"The Magdalena: Volume 1" Trade Paperback Review
Written by James Ferguson
Published by Top Cow Productions
Written by Ron Marz
Illustrated by Nelson Blake II & David Marquez
2011, 162 Pages
Trade Paperback released on August 23rd, 2011
The world of Witchblade is one of several key Artifacts. The Spear of Destiny is one such weapon and it is wielded by the Magdalena, an ancient order of warrior women with the bloodline of Jesus Christ and Mary Magdelene. It has been the duty of the Magdalena to serve the church for thousands of years, but Patience, the current holder of the Spear, has rebelled against organized religion, but not her calling to kill demons.
That is until a new mission comes down that she just can't stay away from. The Antichrist has been born. The church wants Patience to kill the child. This is her last chance. If she does not succeed or goes off the reservation again, she will be hunted and replaced by the very organization she is supposed to be serving.
Kind of a weird setup, huh? It does seem a little complicated and slightly annoying for anyone that's not a fan of Christianity or the Vatican, but Magdalena just works. It does so due to Patience. She's a powerful female lead, which is getting more and more rare in today's comics. She is strong enough to stand on her own and make her own decisions.
The situation that Patience finds herself in is an interesting twist on the time travel / Hitler idea. If you haven't heard it before, it's the idea that if you could go back in time and kill Hitler as a child, would you do it? Sure, you'd be killing a mere boy, but you'd be saving the lives of millions of people. The Magdalena is put in a similar version, but the stakes are much higher. She has the chance to kill the Antichrist and stop Satan from coming to Earth. She just has to kill a young boy to make that happen.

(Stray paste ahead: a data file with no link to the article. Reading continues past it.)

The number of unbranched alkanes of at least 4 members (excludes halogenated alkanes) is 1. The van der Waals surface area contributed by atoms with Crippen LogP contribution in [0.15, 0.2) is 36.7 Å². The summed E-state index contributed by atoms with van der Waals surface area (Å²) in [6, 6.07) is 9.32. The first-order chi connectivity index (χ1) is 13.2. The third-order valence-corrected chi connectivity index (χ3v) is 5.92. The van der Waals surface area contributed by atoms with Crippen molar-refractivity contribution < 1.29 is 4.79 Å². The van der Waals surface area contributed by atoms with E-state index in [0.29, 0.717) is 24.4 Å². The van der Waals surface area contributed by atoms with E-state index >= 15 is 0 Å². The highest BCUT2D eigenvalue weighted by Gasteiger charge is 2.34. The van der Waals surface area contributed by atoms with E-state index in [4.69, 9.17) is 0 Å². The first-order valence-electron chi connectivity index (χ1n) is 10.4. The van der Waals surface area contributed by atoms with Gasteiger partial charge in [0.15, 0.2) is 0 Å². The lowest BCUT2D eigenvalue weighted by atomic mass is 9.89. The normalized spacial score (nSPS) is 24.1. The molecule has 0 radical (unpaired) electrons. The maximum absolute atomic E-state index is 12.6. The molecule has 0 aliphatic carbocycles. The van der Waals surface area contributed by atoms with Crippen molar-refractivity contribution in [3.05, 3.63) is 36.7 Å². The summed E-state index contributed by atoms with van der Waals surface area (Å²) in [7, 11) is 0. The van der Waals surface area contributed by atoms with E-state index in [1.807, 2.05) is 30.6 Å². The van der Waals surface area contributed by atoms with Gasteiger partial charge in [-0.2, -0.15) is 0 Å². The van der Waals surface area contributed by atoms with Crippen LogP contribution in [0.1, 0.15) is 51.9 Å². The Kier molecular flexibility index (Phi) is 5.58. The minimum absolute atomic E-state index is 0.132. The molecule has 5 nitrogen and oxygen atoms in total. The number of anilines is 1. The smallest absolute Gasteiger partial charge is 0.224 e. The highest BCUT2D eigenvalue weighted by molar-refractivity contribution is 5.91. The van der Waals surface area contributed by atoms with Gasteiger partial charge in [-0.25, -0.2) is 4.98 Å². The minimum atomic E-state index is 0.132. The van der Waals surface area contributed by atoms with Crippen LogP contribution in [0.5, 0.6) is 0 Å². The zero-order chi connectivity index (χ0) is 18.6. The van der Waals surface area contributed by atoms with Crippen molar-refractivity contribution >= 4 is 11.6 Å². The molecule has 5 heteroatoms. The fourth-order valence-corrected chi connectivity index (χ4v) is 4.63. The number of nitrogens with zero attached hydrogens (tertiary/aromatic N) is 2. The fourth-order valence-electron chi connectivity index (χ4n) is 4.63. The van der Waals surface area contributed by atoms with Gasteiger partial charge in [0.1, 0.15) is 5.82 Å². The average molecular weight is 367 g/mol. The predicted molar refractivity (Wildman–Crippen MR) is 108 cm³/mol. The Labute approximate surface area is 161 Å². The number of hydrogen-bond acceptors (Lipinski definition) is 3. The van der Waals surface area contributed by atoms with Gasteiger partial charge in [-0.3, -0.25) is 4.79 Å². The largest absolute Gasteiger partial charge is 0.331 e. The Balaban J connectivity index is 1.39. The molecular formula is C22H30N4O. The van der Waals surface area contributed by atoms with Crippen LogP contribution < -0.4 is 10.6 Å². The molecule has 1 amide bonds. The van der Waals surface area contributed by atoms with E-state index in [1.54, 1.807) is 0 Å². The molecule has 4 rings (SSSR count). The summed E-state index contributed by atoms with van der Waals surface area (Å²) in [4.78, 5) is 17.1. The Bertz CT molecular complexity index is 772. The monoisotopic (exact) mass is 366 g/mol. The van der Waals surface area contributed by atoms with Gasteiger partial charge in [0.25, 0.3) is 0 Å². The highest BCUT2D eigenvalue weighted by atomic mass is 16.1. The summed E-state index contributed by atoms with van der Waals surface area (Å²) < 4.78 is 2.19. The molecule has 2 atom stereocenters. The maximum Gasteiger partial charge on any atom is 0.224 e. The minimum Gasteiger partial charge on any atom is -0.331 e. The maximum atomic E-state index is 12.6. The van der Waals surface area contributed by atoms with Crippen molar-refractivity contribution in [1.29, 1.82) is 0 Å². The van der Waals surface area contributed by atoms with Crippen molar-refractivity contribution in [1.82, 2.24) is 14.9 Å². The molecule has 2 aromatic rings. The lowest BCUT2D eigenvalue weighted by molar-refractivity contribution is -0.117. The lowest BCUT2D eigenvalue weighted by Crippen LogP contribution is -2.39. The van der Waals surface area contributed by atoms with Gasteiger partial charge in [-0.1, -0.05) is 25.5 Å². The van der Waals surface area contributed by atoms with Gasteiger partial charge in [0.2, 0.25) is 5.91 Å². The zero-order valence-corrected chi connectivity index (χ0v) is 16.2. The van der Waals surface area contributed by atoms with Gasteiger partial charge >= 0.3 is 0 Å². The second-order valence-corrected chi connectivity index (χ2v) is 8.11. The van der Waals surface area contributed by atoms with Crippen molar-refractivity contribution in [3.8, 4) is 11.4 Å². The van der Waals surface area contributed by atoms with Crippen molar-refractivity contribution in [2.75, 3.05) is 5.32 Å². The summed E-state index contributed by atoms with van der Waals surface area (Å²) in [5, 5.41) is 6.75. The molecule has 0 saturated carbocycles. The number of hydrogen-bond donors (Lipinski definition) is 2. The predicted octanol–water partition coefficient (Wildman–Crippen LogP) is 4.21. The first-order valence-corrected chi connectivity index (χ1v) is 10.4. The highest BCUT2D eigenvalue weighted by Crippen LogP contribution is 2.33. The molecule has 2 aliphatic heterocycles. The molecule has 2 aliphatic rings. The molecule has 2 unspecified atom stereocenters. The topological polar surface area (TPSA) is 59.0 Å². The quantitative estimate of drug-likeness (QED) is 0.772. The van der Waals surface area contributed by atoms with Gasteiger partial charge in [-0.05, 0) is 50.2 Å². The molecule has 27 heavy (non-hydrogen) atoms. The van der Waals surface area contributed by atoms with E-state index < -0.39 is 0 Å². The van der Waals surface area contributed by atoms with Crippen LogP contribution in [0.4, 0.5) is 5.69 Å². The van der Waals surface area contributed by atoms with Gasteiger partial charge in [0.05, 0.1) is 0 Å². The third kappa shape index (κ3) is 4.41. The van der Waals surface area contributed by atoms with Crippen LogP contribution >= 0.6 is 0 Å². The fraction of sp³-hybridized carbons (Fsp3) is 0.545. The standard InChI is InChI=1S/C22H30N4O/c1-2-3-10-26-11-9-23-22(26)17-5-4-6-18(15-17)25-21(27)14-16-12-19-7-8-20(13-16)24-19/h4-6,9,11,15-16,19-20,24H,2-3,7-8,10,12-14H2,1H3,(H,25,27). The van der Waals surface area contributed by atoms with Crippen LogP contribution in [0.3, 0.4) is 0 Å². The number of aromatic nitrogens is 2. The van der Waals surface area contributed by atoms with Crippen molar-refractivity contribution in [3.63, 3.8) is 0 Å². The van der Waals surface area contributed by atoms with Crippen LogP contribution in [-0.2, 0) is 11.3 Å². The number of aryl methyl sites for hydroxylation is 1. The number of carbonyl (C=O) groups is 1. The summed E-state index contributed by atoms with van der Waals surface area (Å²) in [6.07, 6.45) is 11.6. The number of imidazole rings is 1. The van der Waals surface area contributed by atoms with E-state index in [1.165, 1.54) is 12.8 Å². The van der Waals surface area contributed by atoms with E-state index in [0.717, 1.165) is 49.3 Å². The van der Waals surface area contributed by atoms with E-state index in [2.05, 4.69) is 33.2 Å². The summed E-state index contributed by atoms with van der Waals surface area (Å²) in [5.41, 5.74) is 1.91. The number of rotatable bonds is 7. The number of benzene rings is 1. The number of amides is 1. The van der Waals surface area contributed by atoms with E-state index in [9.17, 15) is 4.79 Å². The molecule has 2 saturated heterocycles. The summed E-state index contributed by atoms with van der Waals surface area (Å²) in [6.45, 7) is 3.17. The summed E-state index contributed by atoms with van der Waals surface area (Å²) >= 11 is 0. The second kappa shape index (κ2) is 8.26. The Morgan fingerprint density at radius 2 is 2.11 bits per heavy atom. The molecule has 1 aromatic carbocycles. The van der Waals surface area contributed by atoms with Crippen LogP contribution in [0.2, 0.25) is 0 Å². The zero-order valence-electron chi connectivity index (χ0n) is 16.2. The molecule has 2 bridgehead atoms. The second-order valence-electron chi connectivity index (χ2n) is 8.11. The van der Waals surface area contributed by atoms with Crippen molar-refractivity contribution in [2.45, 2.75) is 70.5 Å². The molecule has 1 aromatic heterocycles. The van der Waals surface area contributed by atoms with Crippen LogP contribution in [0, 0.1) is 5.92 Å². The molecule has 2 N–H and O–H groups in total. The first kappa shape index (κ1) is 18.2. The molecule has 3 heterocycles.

The powerful story is helped along with some pretty clean art from Nelson Blake II and David Marquez. Blake handles the bulk of the issues with Marquez coming in towards the end to help out. Blake's style is very precise and detail oriented. There's no confusion in his panels. Everything is there for a reason. There are a variety of demons and other creatures that pop up throughout this volume and Blake delivers on the scare factor. Giant hulking beasts, ram-headed possessed women, and that incredibly creepy child that would make the kid from the Omen think twice before performing a sacrifice to Lucifer.
While it can be a little heavy handed at times with the religious overtones, Magdalena never feels preachy. This is a good vs evil story, but the sides are not clean cut. There's a lot of grey area in the middle and Patience questions which side is right, especially when a child's life is on the line. This volume sets up the current status of the Magdalena and her quest against the forces of darkness. I'm definitely onboard for the rest of the ride.